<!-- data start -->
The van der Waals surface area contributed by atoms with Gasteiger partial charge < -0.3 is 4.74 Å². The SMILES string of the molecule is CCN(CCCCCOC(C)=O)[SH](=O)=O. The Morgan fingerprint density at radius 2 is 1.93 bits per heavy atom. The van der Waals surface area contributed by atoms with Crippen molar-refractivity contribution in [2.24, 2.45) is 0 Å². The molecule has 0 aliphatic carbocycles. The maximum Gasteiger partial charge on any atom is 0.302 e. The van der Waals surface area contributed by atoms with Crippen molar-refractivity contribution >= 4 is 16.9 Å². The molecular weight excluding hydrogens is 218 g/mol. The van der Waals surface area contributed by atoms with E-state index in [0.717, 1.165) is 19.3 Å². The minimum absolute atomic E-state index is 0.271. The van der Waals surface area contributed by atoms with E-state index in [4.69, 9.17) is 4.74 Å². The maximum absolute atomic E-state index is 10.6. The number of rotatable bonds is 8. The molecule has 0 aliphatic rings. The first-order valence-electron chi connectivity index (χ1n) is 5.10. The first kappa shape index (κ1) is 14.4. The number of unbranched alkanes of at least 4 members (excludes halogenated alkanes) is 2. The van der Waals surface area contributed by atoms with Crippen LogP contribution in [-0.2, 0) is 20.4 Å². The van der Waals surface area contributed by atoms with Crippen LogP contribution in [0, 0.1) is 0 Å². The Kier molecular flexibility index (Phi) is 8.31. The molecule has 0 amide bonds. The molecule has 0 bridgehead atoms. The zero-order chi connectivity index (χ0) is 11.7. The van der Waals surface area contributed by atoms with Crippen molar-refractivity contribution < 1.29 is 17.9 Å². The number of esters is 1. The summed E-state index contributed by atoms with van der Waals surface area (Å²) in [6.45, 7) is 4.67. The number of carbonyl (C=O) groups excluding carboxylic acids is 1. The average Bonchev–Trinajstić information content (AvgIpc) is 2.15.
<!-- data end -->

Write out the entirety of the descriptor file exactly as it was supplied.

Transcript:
The van der Waals surface area contributed by atoms with Gasteiger partial charge < -0.3 is 4.74 Å². The SMILES string of the molecule is CCN(CCCCCOC(C)=O)[SH](=O)=O. The Morgan fingerprint density at radius 2 is 1.93 bits per heavy atom. The van der Waals surface area contributed by atoms with Crippen molar-refractivity contribution in [2.24, 2.45) is 0 Å². The molecule has 0 aliphatic carbocycles. The maximum Gasteiger partial charge on any atom is 0.302 e. The van der Waals surface area contributed by atoms with Crippen molar-refractivity contribution >= 4 is 16.9 Å². The molecular weight excluding hydrogens is 218 g/mol. The van der Waals surface area contributed by atoms with E-state index in [0.717, 1.165) is 19.3 Å². The minimum absolute atomic E-state index is 0.271. The van der Waals surface area contributed by atoms with E-state index in [4.69, 9.17) is 4.74 Å². The maximum absolute atomic E-state index is 10.6. The number of rotatable bonds is 8. The molecule has 0 aliphatic rings. The first-order valence-electron chi connectivity index (χ1n) is 5.10. The first kappa shape index (κ1) is 14.4. The number of unbranched alkanes of at least 4 members (excludes halogenated alkanes) is 2. The van der Waals surface area contributed by atoms with Crippen LogP contribution in [-0.2, 0) is 20.4 Å². The van der Waals surface area contributed by atoms with Crippen LogP contribution in [0, 0.1) is 0 Å². The Kier molecular flexibility index (Phi) is 8.31. The molecule has 0 amide bonds. The molecule has 0 bridgehead atoms. The zero-order chi connectivity index (χ0) is 11.7. The van der Waals surface area contributed by atoms with Crippen molar-refractivity contribution < 1.29 is 17.9 Å². The number of esters is 1. The summed E-state index contributed by atoms with van der Waals surface area (Å²) in [6.45, 7) is 4.67. The number of carbonyl (C=O) groups excluding carboxylic acids is 1. The average Bonchev–Trinajstić information content (AvgIpc) is 2.15.